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Selected Works

Learning, Curriculum and Life Politics: the selected works of Ivor F. Goodson

Towards a Social Constructionist Perspective

So a major milieu for those reacting to the rational/scientific school of prescriptive theorizing, given the terrain of the 1960s and 1970s curriculum field, was the innovative curriculum project.  Those projects in a sense offered a perfect milieu for those with an ambivalence or antipathy to theory and a wish to be immersed in the day-to-day realities of practice and action.  The problem however was not that it offered immersion in the milieu of action but that it was immersion in very specific milieu of action.  This allowed project staff to initially have it both ways.  There was no need for the generalisability of theories or programmes for the project normally centred on a limited number of chosen 'pilot' schools.  The need for theory could be easily and justifiably suspended.

The problems began when projects sought to generalize their work: the move if you like from the pilot stage towards new mainstream structures.   Here though beginning from the opposite starting point, the projects often responded with the very prescriptions and programmes they had reacted against.  There were prescriptions of idealized practice like the 'neutral chairman'; modules and courses, like 'Man a Course of Study'; and new materials and curriculum packages.  The prescriptions were buttressed with more theoretical pronouncements again with stark similarity to the prescriptive theories they had reacted against.  There were now RDD models (research, development, dissemination) or KPU models (knowledge, production and utilization).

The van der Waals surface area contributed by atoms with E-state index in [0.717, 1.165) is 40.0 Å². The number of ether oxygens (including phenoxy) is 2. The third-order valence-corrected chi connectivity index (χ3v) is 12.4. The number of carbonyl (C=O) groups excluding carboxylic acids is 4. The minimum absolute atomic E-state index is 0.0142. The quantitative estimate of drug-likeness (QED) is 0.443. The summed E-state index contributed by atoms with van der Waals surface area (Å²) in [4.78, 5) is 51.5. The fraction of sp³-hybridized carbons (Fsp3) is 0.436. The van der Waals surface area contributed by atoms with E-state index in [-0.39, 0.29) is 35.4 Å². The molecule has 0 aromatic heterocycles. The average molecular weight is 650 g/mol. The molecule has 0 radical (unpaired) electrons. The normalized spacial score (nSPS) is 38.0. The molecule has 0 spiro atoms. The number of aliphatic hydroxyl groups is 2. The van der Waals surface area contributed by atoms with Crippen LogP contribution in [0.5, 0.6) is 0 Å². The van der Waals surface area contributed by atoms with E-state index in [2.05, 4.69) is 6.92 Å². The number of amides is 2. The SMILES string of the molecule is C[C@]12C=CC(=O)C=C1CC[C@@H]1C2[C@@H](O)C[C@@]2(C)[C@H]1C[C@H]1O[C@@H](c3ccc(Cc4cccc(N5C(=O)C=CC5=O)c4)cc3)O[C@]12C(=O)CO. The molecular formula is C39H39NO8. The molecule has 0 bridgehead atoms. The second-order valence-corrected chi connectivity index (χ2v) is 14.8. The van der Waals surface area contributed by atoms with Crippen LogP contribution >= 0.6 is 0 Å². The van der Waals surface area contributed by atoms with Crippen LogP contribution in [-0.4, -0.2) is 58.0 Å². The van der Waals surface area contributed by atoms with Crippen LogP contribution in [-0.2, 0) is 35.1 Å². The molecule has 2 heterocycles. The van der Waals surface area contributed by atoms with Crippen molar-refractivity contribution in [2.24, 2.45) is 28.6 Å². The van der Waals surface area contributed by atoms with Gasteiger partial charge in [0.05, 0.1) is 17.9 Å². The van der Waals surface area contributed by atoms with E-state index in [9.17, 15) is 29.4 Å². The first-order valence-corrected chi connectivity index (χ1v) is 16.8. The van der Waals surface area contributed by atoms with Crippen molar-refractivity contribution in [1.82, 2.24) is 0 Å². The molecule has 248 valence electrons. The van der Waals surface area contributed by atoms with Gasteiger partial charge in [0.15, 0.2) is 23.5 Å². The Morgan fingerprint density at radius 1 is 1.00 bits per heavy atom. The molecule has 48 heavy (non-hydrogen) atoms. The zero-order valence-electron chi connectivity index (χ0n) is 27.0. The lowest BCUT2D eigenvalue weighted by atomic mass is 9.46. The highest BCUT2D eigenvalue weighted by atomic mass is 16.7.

The sad truth was that starting from utterly different points prescriptive theory and immersion in practice led to the same collision point:  everyday classroom life and existing syllabuses, exams, subject structures, subject communities, government guidelines and new educational policies.  Again the posture ended up as exhortation, or 'we must leave this to others'.

A further paradox emerges through recent changes in education: once again the argument against the theoretical and the sponsorship of the practical is being pursued.  This time however the vision of the practical owes little to Schwab and involves a decidedly undeliberative modality.  The emergent pattern may well involve a dismantling of the ineffective existing disciplinary structure for studying education.  In its place however will not be a reformist embrace of the practical but a starkly utilitarian embrace. Trainee students will now learn by 'sitting with Nellie' observing and ultimately replacing for short periods established teachers who will act as their main tutors.  The redundancy of existing theory will earn the ultimate reward: occupational extinction for the scholars who practice the moribund habits.  As it emerges this prospect might prove a major spur to a paradigmatic overthrow in educational research.

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  • Date of publication: 15/09/2005
  • Number of pages (as Word doc): 272
  • Publisher: Routledge
  • Subject:
    Curriculum Studies, Narrative Theory
  • Available in:
  • Appears in:
    Learning, Curriculum and Life Politics: the selected works of Ivor F. Goodson
  • Number of editions: 1
  • Paperback
  • Price of book: £27.99
  • ISBN: 978-0-415-35220-8
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